What's happening in midrange engines is connected to trends in trucks themselves. They've been getting both lighter and heavier as users find advantages in going in both directions. The result is higher horsepower under the hoods of many midrange trucks, for practical and performance reasons.
Performance is at the lower end of midrange, which as a whole we'll call Class 4, 5, 6 and 7 (weighing 14,000 to 33,000 pounds fully loaded). Class 5 trucks have become more popular in recent years as operators realize that a less-massive truck can haul just about anything they want but costs less to buy and run. So they've switched from Class 6 to 5. That's where the sales action has been in commercial trucks, even during the Great Recession, when all sales were down but not quite as much in Class 5.
Domestically built Class 4 and 5 trucks are closely related in chassis and powertrain specifications, and the most popular current sellers from Ford and Dodge are derived from Class 2 and 3 pickups. These all come with 300-plus-horsepower diesels that also make 500 to 600 or more pounds-feet of torque. Their drivers want them to go like their personal pickup trucks, and keeping drivers happy is important because they'll be more likely to more efficiently perform their primary tasks, whatever they might be. Brisk acceleration lets a truck keep up with traffic and theoretically moves it from one job to another, so maybe there's some benefit there, too.
Practicality is at the higher end, in Class 6 and especially Class 7. As owners see that their trucks must carry more tools or products, they've been buying bigger and stronger bodies and chassis, moving them from Class 6 into 7, and extending into Class 8 territory as they cross the 33,001-pound threshold. Heavier Class 7s and Baby 8 trucks need more propulsion power, so horsepower has been going up.
Trucks and tractors that deliver beverages to retail outlets are one example cited by Tim Shick, director, engine sales and marketing, at Navistar International, which sells nearly half of all Class 6 and 7 trucks. "It used to be 80 percent straight truck," he says of beverage hauling. "Now it's almost switched the other way around, and it's nearly 80 percent tractor."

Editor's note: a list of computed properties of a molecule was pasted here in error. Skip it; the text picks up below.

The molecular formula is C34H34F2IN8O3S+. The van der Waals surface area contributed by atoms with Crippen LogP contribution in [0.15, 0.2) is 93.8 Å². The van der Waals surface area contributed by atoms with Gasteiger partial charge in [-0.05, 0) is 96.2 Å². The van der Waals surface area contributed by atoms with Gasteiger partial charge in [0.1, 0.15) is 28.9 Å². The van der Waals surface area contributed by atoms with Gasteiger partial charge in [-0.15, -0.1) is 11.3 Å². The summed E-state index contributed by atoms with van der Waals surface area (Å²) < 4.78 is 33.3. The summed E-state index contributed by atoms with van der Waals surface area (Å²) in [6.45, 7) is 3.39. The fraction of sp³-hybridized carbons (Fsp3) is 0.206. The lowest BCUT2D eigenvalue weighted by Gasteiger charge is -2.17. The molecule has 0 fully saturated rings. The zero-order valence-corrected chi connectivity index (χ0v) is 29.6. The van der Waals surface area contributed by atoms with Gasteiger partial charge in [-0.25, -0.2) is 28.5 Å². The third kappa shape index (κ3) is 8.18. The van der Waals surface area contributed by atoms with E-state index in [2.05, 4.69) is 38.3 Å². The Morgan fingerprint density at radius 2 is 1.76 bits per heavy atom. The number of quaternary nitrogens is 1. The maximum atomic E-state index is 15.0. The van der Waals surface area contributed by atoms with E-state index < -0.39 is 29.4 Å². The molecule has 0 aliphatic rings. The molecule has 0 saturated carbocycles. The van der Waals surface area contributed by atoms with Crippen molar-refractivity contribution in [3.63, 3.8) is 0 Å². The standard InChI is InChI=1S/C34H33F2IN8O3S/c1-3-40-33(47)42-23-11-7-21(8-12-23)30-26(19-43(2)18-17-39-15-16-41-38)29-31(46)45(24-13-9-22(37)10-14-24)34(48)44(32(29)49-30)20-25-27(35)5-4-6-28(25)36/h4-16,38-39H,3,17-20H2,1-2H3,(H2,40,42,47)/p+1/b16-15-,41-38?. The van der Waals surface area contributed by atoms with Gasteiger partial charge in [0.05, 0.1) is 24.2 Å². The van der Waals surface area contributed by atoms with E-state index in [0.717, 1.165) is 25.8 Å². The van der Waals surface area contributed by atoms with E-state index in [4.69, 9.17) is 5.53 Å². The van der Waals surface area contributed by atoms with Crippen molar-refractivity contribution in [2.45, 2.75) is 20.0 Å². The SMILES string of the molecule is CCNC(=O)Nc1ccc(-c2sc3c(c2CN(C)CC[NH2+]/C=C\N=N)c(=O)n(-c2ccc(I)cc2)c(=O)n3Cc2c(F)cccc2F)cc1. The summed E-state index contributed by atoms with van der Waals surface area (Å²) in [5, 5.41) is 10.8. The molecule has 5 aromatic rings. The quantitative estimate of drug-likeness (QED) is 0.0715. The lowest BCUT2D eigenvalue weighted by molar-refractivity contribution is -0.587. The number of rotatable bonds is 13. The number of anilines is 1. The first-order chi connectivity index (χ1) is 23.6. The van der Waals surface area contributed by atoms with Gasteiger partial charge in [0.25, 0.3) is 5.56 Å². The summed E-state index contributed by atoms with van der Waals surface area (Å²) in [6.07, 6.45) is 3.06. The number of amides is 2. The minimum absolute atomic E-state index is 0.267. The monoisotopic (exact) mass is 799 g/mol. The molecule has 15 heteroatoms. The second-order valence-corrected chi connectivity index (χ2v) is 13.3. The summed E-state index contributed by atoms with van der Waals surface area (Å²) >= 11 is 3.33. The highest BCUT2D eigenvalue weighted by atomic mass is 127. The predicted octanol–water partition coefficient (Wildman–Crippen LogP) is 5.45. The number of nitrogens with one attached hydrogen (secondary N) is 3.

It really started about three years ago, he says, when operators found that customers were buying more soft drinks and beer, and they were hauling more product on their trucks. So the trucks got bigger, but it was more productive to go to tractor-trailers. The trailers are still the beverage type, with bays and roll-up doors, but there are more bays in those trailers, and in straight trucks, too.
"About 35 percent of the trucks in Class 6 and 7 are 225 to 245 horsepower," Shick says. "Above 250 horsepower is another 30 percent. Above 300 is another 8 percent; that was only 2 percent just three years ago. The rest is in the low 200-horsepower range, like the 195 V-8 and 210 DT. The 210 used to be 50-60 percent of the market; the 210 DT was the midrange engine. Not anymore. It's the result of bigger, heavier trucks."
Manufacturers calling for power
But most customers haven't been consciously specifying more power, says Brian Daniels, product manager, powertrains, for Daimler Trucks North America. "It's manufacturer demand rather than customer demand. Manufacturers have been calling for more power" as they've seen their vehicles grow in size and weight. "And they want more power in a smaller package."
For Freightliner's FLs and M2s and the now-discontinued Sterling Acterra line, that meant more use of Cummins' ISB diesel versus the larger ISC. The current 6.7-liter ISB now makes up to 300 horsepower, and more for emergency use. The 8.3-liter ISC goes to 350 horsepower in commercial trucks and more for emergency and other applications where maximum output is only occasional. The 8.9-liter ISL, a heavy-duty diesel with medium-duty displacement, is rated by Cummins at up to 380 horsepower.